Seeing the light
In his first year as coach of the New Jersey Devils, Brent Sutter has his team on top of the Eastern Conference. (Photo by Bruce Bennett/Getty Images)
Seeing the light
Another Tuesday, another round of your questions and my answers. (It’s still miserable outside in Toronto as I write this, so my commitment to bare-bones mailbag introductions remains intact.)
When, if ever, are we going to see the end of this inane deal with the home teams wearing road uniforms and road teams wearing what have traditionally been home jerseys?
I, for one, am sick and tired of it. Any chance the NHL will get back to normal?
Ron Caldwell, Asheville, N.C.
You’re far from the only one who’s had it with the current uniform setup. I haven’t been able to find a single hockey journalist, fan, player or management type who thinks the league’s idea to switch road and home colors was a good one.
I hold no real optimism that the NHL will soon revert back to the way uniforms should be worn. I mean, it took them a full three-year cycle of their gawd-awful schedule before they were willing to scrap that plan – and even then, they didn’t alter it to the degree they should’ve.
I’m sorry to disappoint you, but the league should be sorrier. They’ve got an easy situation to fix, yet stubbornly stick to their half-loaded guns. It’s a philosophy you’ll find throughout the NHL’s history, and this is just another rotten manifestation of it.
How far do you think Carey Price can carry the Canadiens in the playoffs?
Terence Mielke, Oshawa, Ont.
Um, far. Not Stanley Cup final far, but at least second-round far.
After that, Price is going to need more than a smidgen of help from the rest of his talented teammates to get the Habs into the Eastern Conference final and beyond. He (and Montreal) may wind up getting there, but in true hockey fashion, it will need to be a total team effort to do so.
You mentioned in your last mailbag that your top three picks for the Jack Adams Award are Guy Carbonneau, Bruce Boudreau and Wayne Gretzky. While all three of them have certainly done commendable jobs with their respective teams this season, how is it possible that Brent Sutter does not even make the cut for the top three, much less win the award altogether?
I feel sometimes New Jersey's perennial success is taken for granted by those in the hockey community. This season, the Devils have arguably their worst team in recent memory on paper, but have defied the odds (and most expert’s predictions) to battle for the conference crown. Does Sutter not deserve recognition for that accomplishment?
Terence To, Mahwah, N.J.
I got quite a few comments on that particular mailbag question, none of which were especially pleased with my choices.
You could definitely make an argument for Sutter, although I’d bet the success of Martin Brodeur (a surefire MVP contender) will work against him getting the Jack Adams.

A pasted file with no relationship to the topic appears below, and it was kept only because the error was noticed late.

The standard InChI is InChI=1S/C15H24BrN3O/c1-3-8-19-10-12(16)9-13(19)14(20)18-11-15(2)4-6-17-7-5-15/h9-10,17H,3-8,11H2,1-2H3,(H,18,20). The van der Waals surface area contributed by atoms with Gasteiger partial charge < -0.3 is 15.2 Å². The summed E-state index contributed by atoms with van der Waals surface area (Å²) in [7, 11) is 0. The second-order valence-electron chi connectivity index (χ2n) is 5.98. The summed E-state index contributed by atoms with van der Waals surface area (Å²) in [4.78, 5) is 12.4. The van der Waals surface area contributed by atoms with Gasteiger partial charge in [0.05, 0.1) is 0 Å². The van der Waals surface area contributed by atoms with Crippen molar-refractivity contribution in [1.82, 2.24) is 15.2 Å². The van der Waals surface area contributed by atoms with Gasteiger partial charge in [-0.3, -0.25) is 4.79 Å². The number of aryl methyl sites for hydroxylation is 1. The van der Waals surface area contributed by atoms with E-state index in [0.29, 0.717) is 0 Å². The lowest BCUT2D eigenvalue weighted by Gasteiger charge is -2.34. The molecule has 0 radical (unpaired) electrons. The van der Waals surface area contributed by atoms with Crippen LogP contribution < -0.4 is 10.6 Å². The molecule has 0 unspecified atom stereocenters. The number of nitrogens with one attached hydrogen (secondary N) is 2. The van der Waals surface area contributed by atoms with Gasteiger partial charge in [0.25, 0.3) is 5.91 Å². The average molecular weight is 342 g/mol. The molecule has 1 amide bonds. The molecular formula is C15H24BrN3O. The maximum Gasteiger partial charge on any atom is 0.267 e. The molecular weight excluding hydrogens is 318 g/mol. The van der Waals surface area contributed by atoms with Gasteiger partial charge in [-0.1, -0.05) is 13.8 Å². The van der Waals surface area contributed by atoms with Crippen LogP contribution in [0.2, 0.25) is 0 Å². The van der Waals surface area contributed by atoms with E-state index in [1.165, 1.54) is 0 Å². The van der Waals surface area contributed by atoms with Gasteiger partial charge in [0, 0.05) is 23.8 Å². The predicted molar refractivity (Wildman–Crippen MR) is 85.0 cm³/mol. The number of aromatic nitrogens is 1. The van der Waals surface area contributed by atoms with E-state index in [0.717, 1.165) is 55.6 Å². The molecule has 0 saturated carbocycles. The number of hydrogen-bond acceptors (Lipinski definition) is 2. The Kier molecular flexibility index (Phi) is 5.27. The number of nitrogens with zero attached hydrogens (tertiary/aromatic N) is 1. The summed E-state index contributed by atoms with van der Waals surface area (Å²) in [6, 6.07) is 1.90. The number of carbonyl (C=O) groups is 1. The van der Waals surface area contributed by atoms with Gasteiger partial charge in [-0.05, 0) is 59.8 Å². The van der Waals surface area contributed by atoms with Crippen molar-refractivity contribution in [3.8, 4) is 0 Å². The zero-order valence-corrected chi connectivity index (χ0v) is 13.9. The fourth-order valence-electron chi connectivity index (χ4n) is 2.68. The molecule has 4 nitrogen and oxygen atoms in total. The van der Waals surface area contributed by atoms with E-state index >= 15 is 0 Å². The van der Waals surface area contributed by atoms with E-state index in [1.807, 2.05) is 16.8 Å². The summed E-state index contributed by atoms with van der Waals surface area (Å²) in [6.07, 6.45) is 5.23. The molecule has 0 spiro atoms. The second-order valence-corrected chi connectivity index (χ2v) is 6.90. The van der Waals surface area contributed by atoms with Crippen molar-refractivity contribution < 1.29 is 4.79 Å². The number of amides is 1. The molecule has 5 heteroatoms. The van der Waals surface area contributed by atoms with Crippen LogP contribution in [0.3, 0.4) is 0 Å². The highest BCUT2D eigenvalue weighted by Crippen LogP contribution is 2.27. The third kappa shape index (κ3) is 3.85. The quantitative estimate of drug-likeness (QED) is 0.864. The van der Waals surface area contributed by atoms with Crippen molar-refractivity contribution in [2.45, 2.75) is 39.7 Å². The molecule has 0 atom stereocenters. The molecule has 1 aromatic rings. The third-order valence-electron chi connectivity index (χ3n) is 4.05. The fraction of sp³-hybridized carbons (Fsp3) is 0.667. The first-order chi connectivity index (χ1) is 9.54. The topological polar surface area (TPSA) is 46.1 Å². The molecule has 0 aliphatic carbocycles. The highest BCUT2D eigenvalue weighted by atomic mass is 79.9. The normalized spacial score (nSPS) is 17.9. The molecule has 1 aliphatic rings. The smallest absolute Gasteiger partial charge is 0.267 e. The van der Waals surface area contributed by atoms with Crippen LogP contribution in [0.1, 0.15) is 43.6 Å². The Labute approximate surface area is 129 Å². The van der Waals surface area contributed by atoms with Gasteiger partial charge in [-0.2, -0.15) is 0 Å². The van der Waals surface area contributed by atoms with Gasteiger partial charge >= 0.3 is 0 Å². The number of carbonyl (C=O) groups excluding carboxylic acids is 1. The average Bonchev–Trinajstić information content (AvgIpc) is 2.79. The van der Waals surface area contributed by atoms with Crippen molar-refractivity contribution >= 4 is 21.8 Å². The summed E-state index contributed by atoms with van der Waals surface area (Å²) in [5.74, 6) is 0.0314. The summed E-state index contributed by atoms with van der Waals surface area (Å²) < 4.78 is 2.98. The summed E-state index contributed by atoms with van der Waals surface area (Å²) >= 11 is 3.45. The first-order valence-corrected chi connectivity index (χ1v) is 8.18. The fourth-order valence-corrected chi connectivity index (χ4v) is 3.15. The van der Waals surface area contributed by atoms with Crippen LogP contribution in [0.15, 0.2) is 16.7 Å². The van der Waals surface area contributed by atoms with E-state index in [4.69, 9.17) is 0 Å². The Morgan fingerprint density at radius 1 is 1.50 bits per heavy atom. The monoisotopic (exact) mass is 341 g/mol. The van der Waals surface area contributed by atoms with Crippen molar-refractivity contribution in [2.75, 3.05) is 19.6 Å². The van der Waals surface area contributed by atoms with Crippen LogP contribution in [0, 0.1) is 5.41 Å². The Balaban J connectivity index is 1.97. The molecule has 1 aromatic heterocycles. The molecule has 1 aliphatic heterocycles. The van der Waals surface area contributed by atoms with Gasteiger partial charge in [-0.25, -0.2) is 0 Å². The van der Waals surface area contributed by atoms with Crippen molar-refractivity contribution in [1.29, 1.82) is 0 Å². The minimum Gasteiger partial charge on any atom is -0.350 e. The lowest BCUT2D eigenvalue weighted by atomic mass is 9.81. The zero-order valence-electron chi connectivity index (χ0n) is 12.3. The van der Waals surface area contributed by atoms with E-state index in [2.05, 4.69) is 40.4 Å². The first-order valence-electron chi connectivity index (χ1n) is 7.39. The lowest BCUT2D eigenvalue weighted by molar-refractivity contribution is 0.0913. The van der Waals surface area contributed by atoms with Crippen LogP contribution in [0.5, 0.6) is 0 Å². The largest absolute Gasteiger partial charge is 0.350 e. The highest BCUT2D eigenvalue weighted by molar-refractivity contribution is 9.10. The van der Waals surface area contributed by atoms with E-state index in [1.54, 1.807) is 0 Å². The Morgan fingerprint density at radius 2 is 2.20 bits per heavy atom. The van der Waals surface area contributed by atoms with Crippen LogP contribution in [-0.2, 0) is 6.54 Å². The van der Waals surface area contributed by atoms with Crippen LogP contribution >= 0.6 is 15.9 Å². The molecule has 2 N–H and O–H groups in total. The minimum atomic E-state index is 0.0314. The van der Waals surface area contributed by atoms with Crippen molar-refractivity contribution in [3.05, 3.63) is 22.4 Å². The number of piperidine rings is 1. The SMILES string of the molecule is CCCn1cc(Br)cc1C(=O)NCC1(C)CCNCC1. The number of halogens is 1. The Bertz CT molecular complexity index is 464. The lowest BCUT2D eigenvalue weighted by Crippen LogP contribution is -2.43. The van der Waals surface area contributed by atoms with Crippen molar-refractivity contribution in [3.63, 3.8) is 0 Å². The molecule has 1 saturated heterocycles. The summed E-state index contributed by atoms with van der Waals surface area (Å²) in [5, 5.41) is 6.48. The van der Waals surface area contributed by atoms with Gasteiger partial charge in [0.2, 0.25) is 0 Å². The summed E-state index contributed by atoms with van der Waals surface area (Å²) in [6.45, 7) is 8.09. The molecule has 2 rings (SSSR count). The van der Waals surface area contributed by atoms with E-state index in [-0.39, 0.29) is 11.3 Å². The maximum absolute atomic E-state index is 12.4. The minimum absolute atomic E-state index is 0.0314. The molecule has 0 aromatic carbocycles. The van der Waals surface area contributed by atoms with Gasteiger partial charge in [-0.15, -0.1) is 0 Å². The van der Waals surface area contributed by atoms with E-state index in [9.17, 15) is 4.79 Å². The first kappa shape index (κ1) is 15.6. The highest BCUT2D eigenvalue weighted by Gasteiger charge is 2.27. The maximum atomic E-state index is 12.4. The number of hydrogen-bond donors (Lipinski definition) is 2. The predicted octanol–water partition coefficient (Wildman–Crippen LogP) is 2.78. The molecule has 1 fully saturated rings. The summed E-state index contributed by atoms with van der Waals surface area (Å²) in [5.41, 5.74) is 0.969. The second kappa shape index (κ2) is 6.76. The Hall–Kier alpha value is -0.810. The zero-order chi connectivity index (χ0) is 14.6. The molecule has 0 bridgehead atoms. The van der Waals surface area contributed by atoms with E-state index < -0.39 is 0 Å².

Now, is that entirely fair? Probably not, as you could say the same for Gretzky and Ilya Bryzgalov. But I submit to you that Phoenix’s team this season was, on paper, its worst in a long, long time and as such certainly was less talented than the Devils were.
That’s part of the reason why Gretzky is on my list, and Sutter isn’t.
How many people have to sign a petition to get CBC and TSN to make the graphics showing "score, period, penalties, etc." smaller?
The graphic stretching out from one side of the screen to the other and always inches from the top is ruining my total enjoyment of watching the NHL. The playoffs are weeks away, so let’s get this in the ears of the people at both TV stations. How can you help to get this message to the masses?
Mike Roseman, Brantford, Ont.
I understand exactly what you’re getting at and echo your sentiment. However, here’s my problem with shrinking on-screen graphics: old people.
What I mean is, with the aging baby boomer population that still makes up a good deal of the hockey-watching public, making it more difficult to see the score is just asking for trouble.
To wit: when The Hockey News recently redesigned our hard copy edition and shrunk it to a standard magazine size, we heard from all kinds of senior citizens who were just about apoplectic that we’d shrunk our typeface.
What made those complaints especially interesting was the fact we didn’t shrink the typeface at all. But that didn’t stop the fogy brigade from ranting ‘till their oxygen tanks ran dry. For a couple weeks there, we couldn’t even get our cars into the company parking lot without being bombarded by Molotov cocktails made out of Geritol bottles.
I exaggerate for comedic effect, of course. But to believe there wouldn’t be any repercussion for your suggestion is to not understand the demographics of hockey’s fan base.
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